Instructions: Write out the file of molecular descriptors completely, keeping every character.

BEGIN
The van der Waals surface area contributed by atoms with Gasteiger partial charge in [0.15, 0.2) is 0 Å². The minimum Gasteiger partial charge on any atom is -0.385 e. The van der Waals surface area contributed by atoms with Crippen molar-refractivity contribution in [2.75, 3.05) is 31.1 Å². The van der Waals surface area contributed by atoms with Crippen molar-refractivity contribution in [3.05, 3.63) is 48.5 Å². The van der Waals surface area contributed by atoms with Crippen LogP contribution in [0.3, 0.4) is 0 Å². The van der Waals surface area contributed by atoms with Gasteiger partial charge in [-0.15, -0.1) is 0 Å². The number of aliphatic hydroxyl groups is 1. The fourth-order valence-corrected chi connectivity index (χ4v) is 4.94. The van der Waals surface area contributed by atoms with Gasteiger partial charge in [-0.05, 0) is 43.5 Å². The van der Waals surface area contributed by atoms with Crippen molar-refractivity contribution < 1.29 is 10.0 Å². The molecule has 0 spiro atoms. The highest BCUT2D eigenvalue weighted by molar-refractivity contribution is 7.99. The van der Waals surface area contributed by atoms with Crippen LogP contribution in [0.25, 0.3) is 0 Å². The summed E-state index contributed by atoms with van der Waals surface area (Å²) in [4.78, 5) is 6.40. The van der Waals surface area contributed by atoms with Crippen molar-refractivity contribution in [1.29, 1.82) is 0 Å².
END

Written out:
The van der Waals surface area contributed by atoms with Gasteiger partial charge in [0.15, 0.2) is 0 Å². The minimum Gasteiger partial charge on any atom is -0.385 e. The van der Waals surface area contributed by atoms with Crippen molar-refractivity contribution in [2.75, 3.05) is 31.1 Å². The van der Waals surface area contributed by atoms with Crippen molar-refractivity contribution in [3.05, 3.63) is 48.5 Å². The van der Waals surface area contributed by atoms with Crippen LogP contribution in [0.3, 0.4) is 0 Å². The van der Waals surface area contributed by atoms with Gasteiger partial charge in [-0.15, -0.1) is 0 Å². The number of aliphatic hydroxyl groups is 1. The fourth-order valence-corrected chi connectivity index (χ4v) is 4.94. The van der Waals surface area contributed by atoms with Gasteiger partial charge in [-0.05, 0) is 43.5 Å². The van der Waals surface area contributed by atoms with Crippen molar-refractivity contribution < 1.29 is 10.0 Å². The molecule has 0 spiro atoms. The highest BCUT2D eigenvalue weighted by molar-refractivity contribution is 7.99. The van der Waals surface area contributed by atoms with Crippen LogP contribution in [0.25, 0.3) is 0 Å². The summed E-state index contributed by atoms with van der Waals surface area (Å²) in [4.78, 5) is 6.40. The van der Waals surface area contributed by atoms with Crippen molar-refractivity contribution in [1.29, 1.82) is 0 Å².